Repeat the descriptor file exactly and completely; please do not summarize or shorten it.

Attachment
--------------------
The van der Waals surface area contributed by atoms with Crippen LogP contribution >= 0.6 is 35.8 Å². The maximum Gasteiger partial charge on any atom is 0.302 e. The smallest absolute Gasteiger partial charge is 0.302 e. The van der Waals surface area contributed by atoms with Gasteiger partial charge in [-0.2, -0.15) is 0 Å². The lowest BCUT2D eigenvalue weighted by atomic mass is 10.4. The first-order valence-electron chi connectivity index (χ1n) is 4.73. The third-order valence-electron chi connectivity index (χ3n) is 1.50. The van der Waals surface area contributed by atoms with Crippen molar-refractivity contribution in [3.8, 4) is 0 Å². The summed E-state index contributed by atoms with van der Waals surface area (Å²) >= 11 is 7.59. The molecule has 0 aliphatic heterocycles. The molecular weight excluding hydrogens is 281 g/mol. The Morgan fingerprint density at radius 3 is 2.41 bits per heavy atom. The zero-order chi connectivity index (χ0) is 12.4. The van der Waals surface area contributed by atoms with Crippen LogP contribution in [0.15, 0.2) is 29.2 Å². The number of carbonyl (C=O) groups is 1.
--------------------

The van der Waals surface area contributed by atoms with Crippen LogP contribution >= 0.6 is 35.8 Å². The maximum Gasteiger partial charge on any atom is 0.302 e. The smallest absolute Gasteiger partial charge is 0.302 e. The van der Waals surface area contributed by atoms with Gasteiger partial charge in [-0.2, -0.15) is 0 Å². The lowest BCUT2D eigenvalue weighted by atomic mass is 10.4. The first-order valence-electron chi connectivity index (χ1n) is 4.73. The third-order valence-electron chi connectivity index (χ3n) is 1.50. The van der Waals surface area contributed by atoms with Crippen molar-refractivity contribution in [3.8, 4) is 0 Å². The summed E-state index contributed by atoms with van der Waals surface area (Å²) >= 11 is 7.59. The molecule has 0 aliphatic heterocycles. The molecular weight excluding hydrogens is 281 g/mol. The Morgan fingerprint density at radius 3 is 2.41 bits per heavy atom. The zero-order chi connectivity index (χ0) is 12.4. The van der Waals surface area contributed by atoms with Crippen LogP contribution in [0.15, 0.2) is 29.2 Å². The number of carbonyl (C=O) groups is 1.